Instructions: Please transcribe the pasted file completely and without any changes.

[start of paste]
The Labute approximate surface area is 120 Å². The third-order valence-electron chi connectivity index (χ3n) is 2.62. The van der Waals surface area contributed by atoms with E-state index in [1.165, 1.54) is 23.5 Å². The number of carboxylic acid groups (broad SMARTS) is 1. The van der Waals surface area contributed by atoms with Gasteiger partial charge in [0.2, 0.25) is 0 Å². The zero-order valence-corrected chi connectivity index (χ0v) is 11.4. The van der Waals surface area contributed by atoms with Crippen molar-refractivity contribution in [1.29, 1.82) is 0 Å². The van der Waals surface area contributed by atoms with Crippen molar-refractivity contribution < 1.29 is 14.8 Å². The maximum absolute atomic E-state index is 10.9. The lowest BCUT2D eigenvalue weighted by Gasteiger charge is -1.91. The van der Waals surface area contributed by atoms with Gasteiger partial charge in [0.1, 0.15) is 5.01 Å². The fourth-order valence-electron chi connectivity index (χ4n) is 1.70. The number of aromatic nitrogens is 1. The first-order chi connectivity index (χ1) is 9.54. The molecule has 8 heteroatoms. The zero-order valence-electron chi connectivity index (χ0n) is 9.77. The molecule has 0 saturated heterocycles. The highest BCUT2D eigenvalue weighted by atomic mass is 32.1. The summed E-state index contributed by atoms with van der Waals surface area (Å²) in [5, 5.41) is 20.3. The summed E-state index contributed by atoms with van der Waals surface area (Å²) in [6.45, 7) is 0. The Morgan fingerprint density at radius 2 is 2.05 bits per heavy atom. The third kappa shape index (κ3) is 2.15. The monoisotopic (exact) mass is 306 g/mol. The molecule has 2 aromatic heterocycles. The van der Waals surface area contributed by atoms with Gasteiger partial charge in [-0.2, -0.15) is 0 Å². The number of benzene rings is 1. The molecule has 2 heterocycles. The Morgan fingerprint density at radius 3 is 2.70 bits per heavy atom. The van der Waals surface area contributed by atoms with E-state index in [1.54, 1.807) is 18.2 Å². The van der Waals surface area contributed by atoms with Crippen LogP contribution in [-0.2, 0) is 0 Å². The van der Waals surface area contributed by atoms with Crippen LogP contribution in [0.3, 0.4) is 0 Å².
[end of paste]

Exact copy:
The Labute approximate surface area is 120 Å². The third-order valence-electron chi connectivity index (χ3n) is 2.62. The van der Waals surface area contributed by atoms with E-state index in [1.165, 1.54) is 23.5 Å². The number of carboxylic acid groups (broad SMARTS) is 1. The van der Waals surface area contributed by atoms with Gasteiger partial charge in [0.2, 0.25) is 0 Å². The zero-order valence-corrected chi connectivity index (χ0v) is 11.4. The van der Waals surface area contributed by atoms with Crippen molar-refractivity contribution in [1.29, 1.82) is 0 Å². The van der Waals surface area contributed by atoms with Crippen molar-refractivity contribution < 1.29 is 14.8 Å². The maximum absolute atomic E-state index is 10.9. The lowest BCUT2D eigenvalue weighted by Gasteiger charge is -1.91. The van der Waals surface area contributed by atoms with Gasteiger partial charge in [0.1, 0.15) is 5.01 Å². The fourth-order valence-electron chi connectivity index (χ4n) is 1.70. The number of aromatic nitrogens is 1. The first-order chi connectivity index (χ1) is 9.54. The molecule has 8 heteroatoms. The zero-order valence-electron chi connectivity index (χ0n) is 9.77. The molecule has 0 saturated heterocycles. The highest BCUT2D eigenvalue weighted by atomic mass is 32.1. The summed E-state index contributed by atoms with van der Waals surface area (Å²) in [5, 5.41) is 20.3. The summed E-state index contributed by atoms with van der Waals surface area (Å²) in [6.45, 7) is 0. The Morgan fingerprint density at radius 2 is 2.05 bits per heavy atom. The third kappa shape index (κ3) is 2.15. The monoisotopic (exact) mass is 306 g/mol. The molecule has 2 aromatic heterocycles. The van der Waals surface area contributed by atoms with Gasteiger partial charge in [-0.2, -0.15) is 0 Å². The number of benzene rings is 1. The molecule has 2 heterocycles. The Morgan fingerprint density at radius 3 is 2.70 bits per heavy atom. The van der Waals surface area contributed by atoms with E-state index in [1.54, 1.807) is 18.2 Å². The van der Waals surface area contributed by atoms with Crippen LogP contribution in [-0.2, 0) is 0 Å². The van der Waals surface area contributed by atoms with Crippen LogP contribution in [0.3, 0.4) is 0 Å².